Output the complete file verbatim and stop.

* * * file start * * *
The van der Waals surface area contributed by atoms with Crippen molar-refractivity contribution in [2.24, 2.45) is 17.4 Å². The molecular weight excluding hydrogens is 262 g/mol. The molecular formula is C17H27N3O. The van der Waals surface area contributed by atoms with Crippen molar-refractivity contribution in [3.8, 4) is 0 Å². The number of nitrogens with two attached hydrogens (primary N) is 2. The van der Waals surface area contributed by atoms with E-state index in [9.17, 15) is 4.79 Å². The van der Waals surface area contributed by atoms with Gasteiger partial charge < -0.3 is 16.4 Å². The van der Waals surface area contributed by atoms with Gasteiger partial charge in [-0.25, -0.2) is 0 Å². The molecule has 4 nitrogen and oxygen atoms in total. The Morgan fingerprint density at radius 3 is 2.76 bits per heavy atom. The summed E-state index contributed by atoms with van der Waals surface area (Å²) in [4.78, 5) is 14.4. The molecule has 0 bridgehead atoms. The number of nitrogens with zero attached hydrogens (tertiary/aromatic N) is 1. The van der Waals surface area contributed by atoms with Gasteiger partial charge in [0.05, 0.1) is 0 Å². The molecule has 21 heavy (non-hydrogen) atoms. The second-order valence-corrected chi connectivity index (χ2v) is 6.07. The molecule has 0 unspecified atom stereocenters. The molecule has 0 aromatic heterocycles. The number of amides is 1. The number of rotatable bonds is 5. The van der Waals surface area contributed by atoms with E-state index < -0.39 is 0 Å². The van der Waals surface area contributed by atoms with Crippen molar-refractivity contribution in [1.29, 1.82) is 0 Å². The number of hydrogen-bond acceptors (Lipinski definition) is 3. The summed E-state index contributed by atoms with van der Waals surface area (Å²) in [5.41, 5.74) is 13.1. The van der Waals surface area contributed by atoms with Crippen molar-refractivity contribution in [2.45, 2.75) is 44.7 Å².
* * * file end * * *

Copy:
The van der Waals surface area contributed by atoms with Crippen molar-refractivity contribution in [2.24, 2.45) is 17.4 Å². The molecular weight excluding hydrogens is 262 g/mol. The molecular formula is C17H27N3O. The van der Waals surface area contributed by atoms with Crippen molar-refractivity contribution in [3.8, 4) is 0 Å². The number of nitrogens with two attached hydrogens (primary N) is 2. The van der Waals surface area contributed by atoms with E-state index in [9.17, 15) is 4.79 Å². The van der Waals surface area contributed by atoms with Gasteiger partial charge < -0.3 is 16.4 Å². The van der Waals surface area contributed by atoms with Gasteiger partial charge in [-0.25, -0.2) is 0 Å². The molecule has 4 nitrogen and oxygen atoms in total. The Morgan fingerprint density at radius 3 is 2.76 bits per heavy atom. The summed E-state index contributed by atoms with van der Waals surface area (Å²) in [4.78, 5) is 14.4. The molecule has 0 bridgehead atoms. The number of nitrogens with zero attached hydrogens (tertiary/aromatic N) is 1. The van der Waals surface area contributed by atoms with Gasteiger partial charge in [0.05, 0.1) is 0 Å². The molecule has 21 heavy (non-hydrogen) atoms. The second-order valence-corrected chi connectivity index (χ2v) is 6.07. The molecule has 0 unspecified atom stereocenters. The molecule has 0 aromatic heterocycles. The number of amides is 1. The number of rotatable bonds is 5. The van der Waals surface area contributed by atoms with E-state index < -0.39 is 0 Å². The van der Waals surface area contributed by atoms with Crippen molar-refractivity contribution in [1.29, 1.82) is 0 Å². The number of hydrogen-bond acceptors (Lipinski definition) is 3. The summed E-state index contributed by atoms with van der Waals surface area (Å²) in [5.41, 5.74) is 13.1. The van der Waals surface area contributed by atoms with Crippen molar-refractivity contribution in [2.45, 2.75) is 44.7 Å².